Welcome to our annual Lakers season in review series, where we’ll be taking a look back at every player on the team’s roster this season, evaluating their play, and deciding if they should be a part of the organization’s future. Today, we take a closer look at Stanley Johnson.
For all of the acquisitions and signings the Lakers made during the offseason, few were as impactful as Stanley Johnson... who wasn’t signed to a guaranteed contract until 2022. A string of 10-day deals that began on Christmas Day extended nearly a month before he signed a two-year deal with a team option for next season.
Johnson’s journey with the Lakers, though, began in mid-November when he joined the South Bay Lakers. While he eventually signed a contract with the Bulls, Johnson entered health and safety protocols, saw his 10-day expire and eventually he landed back home in Southern California, where things seemed to work out pretty well for both parties.
Playing for the Lakers fulfilled a childhood dream for Johnson, and the franchise got some sorely needed athleticism, energy and length. His impact was felt from the moment he stepped on the court and he never left the rotation after his debut.
But was his impact felt because the Lakers were so devoid of players of his archetype, or did Johnson turn a corner of sorts to become a legitimate role player with a spot on the team moving forward? Let’s review.
How did he play?
There’s being thrown into the fire, and then there’s being signed on a 10-day deal and tasked with guarding James Harden on national TV on Christmas Day all on the same day. For Johnson, it was trial by combat, but the way he hit the ground running and limited Harden all day long — a recurring trend this season — set the tone for his Lakers tenure.
Early on this season, the Lakers’ lack of perimeter length was very noticeable. It’s why they targeted Johnson as a hardship waiver signing in the first place. That he was able to step in and immediately make an impact further shows how badly the Lakers needed a player like him, but also is a testament to Johnson’s level of work and preparation.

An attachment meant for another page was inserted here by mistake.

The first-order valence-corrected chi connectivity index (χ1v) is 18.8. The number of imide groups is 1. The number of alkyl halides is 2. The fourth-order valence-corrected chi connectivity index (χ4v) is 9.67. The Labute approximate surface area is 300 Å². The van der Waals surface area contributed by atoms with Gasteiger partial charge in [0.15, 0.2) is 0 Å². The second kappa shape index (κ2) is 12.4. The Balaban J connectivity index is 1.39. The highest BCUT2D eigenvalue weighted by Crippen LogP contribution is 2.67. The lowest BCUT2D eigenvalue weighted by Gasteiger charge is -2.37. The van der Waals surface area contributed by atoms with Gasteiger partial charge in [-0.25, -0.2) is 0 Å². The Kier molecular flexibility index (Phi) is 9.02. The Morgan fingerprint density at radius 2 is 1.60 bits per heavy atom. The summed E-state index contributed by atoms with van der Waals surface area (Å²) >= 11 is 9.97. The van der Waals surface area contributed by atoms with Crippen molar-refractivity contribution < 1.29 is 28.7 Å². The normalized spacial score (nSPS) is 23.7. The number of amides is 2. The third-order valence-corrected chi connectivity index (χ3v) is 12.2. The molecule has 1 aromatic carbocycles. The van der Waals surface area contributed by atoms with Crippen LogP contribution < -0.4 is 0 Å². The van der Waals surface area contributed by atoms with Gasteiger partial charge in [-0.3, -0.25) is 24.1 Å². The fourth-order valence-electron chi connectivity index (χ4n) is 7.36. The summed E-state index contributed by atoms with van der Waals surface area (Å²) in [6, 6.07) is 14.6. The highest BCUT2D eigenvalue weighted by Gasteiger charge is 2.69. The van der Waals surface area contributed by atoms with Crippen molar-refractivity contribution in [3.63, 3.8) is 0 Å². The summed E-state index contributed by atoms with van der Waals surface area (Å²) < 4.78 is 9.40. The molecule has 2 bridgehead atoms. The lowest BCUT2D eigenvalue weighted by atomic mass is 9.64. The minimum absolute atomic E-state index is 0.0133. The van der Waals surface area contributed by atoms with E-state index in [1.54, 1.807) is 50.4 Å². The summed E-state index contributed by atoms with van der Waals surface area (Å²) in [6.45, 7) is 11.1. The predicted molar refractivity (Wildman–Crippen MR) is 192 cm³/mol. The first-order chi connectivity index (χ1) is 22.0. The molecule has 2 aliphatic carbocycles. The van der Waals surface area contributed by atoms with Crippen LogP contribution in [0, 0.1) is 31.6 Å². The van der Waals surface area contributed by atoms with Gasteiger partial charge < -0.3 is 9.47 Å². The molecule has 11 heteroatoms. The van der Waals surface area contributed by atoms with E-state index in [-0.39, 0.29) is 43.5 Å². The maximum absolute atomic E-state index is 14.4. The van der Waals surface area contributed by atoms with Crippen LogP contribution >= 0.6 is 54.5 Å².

But when talking about Johnson’s season with the Lakers, the way the team helped reinvent him is important to note. Long seen as a 3&D wing prospect, head coach Frank Vogel and the coaching staff turned him into a small ball center allowing him to finally have extended success in the NBA.
In the minutes with LeBron James and Johnson as the frontcourt, the Lakers had a net rating of -1.6 which, by this team’s astronomically low standards, was decent. Playing him at center eliminated the need for him to be an outside shooter, and made his contributions from deep feel like an added bonus instead of a requirement. It also allowed him to fully utilize his physique and strength around the basket, and helped him take advantage of bigger players without his level of speed, most memorably in a win over Rudy Gobert and the Utah Jazz.
Eventually, as teams caught on and began gameplanning for it, Stanley and the Lakers lost some of their advantages of playing him at center. His net rating trended downward as the season went along, and after having a net rating of +2.9 in 17 December and January games, Johnson had a net rating of -3.3 over the final 31 games.
But if the Lakers — and whoever their next coach is — can figure out how to properly use Johnson in a more limited role and continue to unlock him, the Lakers could have an interesting piece moving forward.
What is his contract situation moving forward?
Speaking of moving forward, the Lakers control whether Johnson returns next year, with the team holding a team option for the 2022-23 campaign. If they do accept it, Johnson will be on the books for $2.3 million next season.
Should he be back?
It’s hard to make an argument to NOT keep Johnson moving forward. He’s on a very team-friendly contract, and would come at a very small cost, even accounting for the luxury tax.
On the court, he made his case this season with his overall impact. Ultimately, the team was better with him on the court (-1.1 net rating) vs. when he was off the court (-6.0). How he is used will determine how effective he might be next season, but that will at least in part depend on the ultimate results of the Lakers coaching search.
But he’s still a 25-year-old, uber-athletic forward coming off a productive season on a cheap contract. The Lakers need productive role players moving forward, and Johnson ticks lots of boxes. He should be a Laker again next season.